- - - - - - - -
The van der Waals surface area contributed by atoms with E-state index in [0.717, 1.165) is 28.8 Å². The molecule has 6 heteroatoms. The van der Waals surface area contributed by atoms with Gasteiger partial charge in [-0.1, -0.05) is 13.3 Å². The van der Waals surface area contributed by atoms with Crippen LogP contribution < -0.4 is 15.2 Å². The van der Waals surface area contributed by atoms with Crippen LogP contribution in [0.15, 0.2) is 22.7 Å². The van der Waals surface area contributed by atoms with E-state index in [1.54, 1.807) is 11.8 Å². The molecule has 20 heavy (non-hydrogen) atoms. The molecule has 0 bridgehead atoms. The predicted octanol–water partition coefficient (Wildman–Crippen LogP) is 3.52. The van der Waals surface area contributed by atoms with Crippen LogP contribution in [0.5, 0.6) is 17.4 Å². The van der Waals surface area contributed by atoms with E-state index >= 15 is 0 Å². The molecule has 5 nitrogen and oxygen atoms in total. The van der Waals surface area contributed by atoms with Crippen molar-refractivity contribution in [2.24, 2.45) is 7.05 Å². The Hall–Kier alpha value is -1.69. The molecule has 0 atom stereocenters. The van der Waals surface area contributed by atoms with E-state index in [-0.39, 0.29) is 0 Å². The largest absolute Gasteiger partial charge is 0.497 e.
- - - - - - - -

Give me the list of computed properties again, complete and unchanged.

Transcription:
The van der Waals surface area contributed by atoms with E-state index in [0.717, 1.165) is 28.8 Å². The molecule has 6 heteroatoms. The van der Waals surface area contributed by atoms with Gasteiger partial charge in [-0.1, -0.05) is 13.3 Å². The van der Waals surface area contributed by atoms with Crippen LogP contribution < -0.4 is 15.2 Å². The van der Waals surface area contributed by atoms with Crippen LogP contribution in [0.15, 0.2) is 22.7 Å². The van der Waals surface area contributed by atoms with E-state index in [1.54, 1.807) is 11.8 Å². The molecule has 20 heavy (non-hydrogen) atoms. The molecule has 0 bridgehead atoms. The predicted octanol–water partition coefficient (Wildman–Crippen LogP) is 3.52. The van der Waals surface area contributed by atoms with Crippen LogP contribution in [0.5, 0.6) is 17.4 Å². The van der Waals surface area contributed by atoms with E-state index >= 15 is 0 Å². The molecule has 5 nitrogen and oxygen atoms in total. The van der Waals surface area contributed by atoms with Crippen molar-refractivity contribution in [2.24, 2.45) is 7.05 Å². The Hall–Kier alpha value is -1.69. The molecule has 0 atom stereocenters. The van der Waals surface area contributed by atoms with E-state index in [-0.39, 0.29) is 0 Å². The largest absolute Gasteiger partial charge is 0.497 e.